Director, Advocacy & Media Relation, Food Allergy Canada
With the fourth wave of the pandemic upon us and with children under 12 not yet eligible for vaccination, there may be questions about this school year, like what safety precautions will be taken and how they will be followed. If your child has a food allergy, you’re also thinking about how this ongoing pandemic impacts the way it’ll be managed at school.
Although the pandemic continues to create challenges in our everyday lives, those with food allergy may benefit from some of the added safety measures being implemented, such as the increased focus on hygiene for everyone, which includes:
While schools are continuing with measures to limit the spread of COVID-19 amongst students and staff, the following tips can further help you and your child manage food allergy at school.
While the pandemic has affected some behaviours, you can still plan on managing your child’s food allergy in the same ways as previous years, for example:
- Review your school’s policies on food allergy and anaphylaxis management, along with provincial requirements
- Complete all the necessary paperwork, like the Anaphylaxis Emergency Plan
- Have at least one in-date epinephrine auto-injector (EpiPen®, ALLERJECT®, Emerade™) for your child and/or the school
- Talk to your child’s teachers about your child’s food allergy, as needed
- Suggest the staff stay informed and educated on anaphylaxis by taking an AllergyAware.ca course
If masks are to be worn by students, have your child practice at home so it can become part of their routine, just like carrying their epinephrine auto-injector when they’re mature enough to do so and wearing medical identification like MedicAlert®.
Since masks may cover up skin symptoms on the face during an anaphylactic reaction, have a discussion with your child about the signs and symptoms in an age-appropriate way. They should know to tell an adult if they start to feel unwell at school.
Go over how your child can manage their food allergy at school, including key safety rules. For instance, remind them to stick with what’s in their lunch bag or food that has been approved by you, not to share or swap food with others, and to bring allergy-friendly food on outings and wipes to clean surfaces. This year it may be easier to follow these rules due to the COVID-19 safety measures already in place.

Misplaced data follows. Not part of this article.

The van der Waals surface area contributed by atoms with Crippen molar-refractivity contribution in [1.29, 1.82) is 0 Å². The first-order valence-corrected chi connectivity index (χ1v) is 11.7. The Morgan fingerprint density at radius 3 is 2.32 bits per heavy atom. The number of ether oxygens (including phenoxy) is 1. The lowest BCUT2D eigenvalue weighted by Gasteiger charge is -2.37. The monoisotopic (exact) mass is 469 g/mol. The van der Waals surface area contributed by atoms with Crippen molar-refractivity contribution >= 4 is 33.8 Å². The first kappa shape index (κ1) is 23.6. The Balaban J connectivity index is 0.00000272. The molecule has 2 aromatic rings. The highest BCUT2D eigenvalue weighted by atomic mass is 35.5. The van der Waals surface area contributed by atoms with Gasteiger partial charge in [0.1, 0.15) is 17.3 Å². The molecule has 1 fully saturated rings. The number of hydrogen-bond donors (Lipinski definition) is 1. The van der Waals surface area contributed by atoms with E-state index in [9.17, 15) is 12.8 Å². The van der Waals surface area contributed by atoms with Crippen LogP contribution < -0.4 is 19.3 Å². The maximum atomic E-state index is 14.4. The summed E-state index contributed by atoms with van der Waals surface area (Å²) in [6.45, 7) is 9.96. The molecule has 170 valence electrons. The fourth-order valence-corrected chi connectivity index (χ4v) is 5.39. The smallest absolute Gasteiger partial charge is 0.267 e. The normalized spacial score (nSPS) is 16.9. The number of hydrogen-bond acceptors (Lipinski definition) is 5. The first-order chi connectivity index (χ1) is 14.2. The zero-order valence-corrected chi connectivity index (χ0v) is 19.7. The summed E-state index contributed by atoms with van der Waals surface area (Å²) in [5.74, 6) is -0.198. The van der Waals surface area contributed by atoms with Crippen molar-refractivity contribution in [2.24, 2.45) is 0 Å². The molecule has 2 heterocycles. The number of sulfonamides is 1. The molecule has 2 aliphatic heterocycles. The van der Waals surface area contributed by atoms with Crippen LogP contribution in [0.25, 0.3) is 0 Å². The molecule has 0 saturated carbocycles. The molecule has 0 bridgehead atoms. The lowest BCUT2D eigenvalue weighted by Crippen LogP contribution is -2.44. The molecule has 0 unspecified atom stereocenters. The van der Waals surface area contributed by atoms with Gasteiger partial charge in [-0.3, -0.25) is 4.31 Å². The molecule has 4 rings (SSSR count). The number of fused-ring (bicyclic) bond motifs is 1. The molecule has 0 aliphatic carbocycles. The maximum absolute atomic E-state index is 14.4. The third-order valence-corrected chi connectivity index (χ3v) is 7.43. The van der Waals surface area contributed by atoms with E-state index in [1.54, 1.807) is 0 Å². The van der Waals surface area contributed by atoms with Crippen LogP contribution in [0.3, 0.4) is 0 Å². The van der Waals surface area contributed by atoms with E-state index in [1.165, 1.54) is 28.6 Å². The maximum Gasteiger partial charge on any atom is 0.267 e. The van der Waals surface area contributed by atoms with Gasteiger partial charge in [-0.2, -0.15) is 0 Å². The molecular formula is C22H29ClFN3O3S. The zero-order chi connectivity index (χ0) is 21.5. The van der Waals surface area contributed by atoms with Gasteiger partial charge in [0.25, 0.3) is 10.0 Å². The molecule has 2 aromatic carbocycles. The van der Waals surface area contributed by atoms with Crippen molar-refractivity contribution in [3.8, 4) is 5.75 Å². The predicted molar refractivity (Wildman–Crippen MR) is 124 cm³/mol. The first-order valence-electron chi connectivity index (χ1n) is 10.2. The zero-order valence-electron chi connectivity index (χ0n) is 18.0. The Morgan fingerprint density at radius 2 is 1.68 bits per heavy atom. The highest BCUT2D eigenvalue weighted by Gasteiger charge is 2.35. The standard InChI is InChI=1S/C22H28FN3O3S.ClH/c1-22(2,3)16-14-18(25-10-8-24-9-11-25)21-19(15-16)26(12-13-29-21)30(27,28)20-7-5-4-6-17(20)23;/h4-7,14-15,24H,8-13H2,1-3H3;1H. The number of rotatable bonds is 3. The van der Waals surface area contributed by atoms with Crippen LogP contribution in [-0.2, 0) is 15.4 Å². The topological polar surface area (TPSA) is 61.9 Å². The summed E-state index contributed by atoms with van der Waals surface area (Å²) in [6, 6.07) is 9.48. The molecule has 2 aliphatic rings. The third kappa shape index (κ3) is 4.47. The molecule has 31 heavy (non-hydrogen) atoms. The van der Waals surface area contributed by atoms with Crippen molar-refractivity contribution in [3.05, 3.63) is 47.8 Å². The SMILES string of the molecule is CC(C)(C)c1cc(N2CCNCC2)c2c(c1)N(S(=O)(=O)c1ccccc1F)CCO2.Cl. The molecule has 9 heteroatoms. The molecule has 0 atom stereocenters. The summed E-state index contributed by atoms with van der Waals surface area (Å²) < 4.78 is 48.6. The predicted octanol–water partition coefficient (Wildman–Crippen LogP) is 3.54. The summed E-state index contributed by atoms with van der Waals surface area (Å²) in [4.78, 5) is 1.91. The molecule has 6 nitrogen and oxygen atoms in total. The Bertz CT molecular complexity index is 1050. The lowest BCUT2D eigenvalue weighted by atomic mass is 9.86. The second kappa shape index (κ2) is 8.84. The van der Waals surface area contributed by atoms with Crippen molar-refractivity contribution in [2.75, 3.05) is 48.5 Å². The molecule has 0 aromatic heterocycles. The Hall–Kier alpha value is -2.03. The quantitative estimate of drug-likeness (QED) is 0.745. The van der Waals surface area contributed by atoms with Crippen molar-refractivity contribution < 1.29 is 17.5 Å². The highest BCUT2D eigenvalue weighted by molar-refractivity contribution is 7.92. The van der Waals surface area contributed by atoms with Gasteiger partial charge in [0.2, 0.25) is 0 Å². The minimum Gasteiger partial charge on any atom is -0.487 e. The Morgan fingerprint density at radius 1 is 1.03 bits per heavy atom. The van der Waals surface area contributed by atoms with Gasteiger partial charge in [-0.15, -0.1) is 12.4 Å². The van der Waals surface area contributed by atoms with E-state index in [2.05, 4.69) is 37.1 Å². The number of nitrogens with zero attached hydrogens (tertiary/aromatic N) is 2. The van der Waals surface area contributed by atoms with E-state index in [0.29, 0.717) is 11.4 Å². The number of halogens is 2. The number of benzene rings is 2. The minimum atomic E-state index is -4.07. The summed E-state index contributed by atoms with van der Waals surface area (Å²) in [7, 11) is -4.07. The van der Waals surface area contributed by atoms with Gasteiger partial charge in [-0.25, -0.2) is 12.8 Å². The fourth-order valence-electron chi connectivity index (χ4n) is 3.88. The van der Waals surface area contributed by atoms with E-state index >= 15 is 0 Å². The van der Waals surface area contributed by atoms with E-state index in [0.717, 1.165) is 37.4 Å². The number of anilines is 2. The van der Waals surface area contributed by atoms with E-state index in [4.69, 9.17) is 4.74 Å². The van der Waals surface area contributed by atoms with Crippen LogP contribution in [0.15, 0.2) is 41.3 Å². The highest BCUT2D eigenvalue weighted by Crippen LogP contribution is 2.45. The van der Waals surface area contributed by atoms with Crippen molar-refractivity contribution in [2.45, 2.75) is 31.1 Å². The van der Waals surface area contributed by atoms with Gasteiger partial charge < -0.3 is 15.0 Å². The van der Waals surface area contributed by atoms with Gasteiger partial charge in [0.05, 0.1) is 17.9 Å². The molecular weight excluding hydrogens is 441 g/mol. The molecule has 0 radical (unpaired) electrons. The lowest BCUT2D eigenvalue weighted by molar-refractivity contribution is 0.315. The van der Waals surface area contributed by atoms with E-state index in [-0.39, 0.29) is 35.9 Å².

Is your child a new or returning post-secondary student? If they are living in residence and eating in dining halls, they can contact their institution to learn about the health and safety guidelines in place. Plus, they can follow our tips on going to post-secondary school, watch one of our webinars on this topic, and view a video on living with roommates when you have a food allergy.
- COVID-19 vaccines for children and teens: Watch a recorded webinar featuring a panel of experts to get your questions answered on COVID-19 vaccines for children and teens. Find out about the approved vaccine options and recommended ages, and what to consider if your child/teen has a food allergy and the recommendations for going back to school
- Webinar: What’s it like to go to middle school and high school with food allergy in which members of Food Allergy Canada’s Youth Advisory Panel discuss their experiences managing food allergy at school
- Back-to-school food allergy checklist: Review this checklist, the tips continue to apply for kids who are starting school for the first time or are returning students
- Planning for post-secondary checklist: Read this checklist, it has tips for helping post-secondary students manage food allergy on campus
Food Allergy Canada focuses on helping the over 3 million Canadians impacted by food allergy live better by providing education and support, building informed communities, and acting as the national voice on key issues. Visit foodallergycanada.ca/backtoschool2021 for more tips and helpful resources.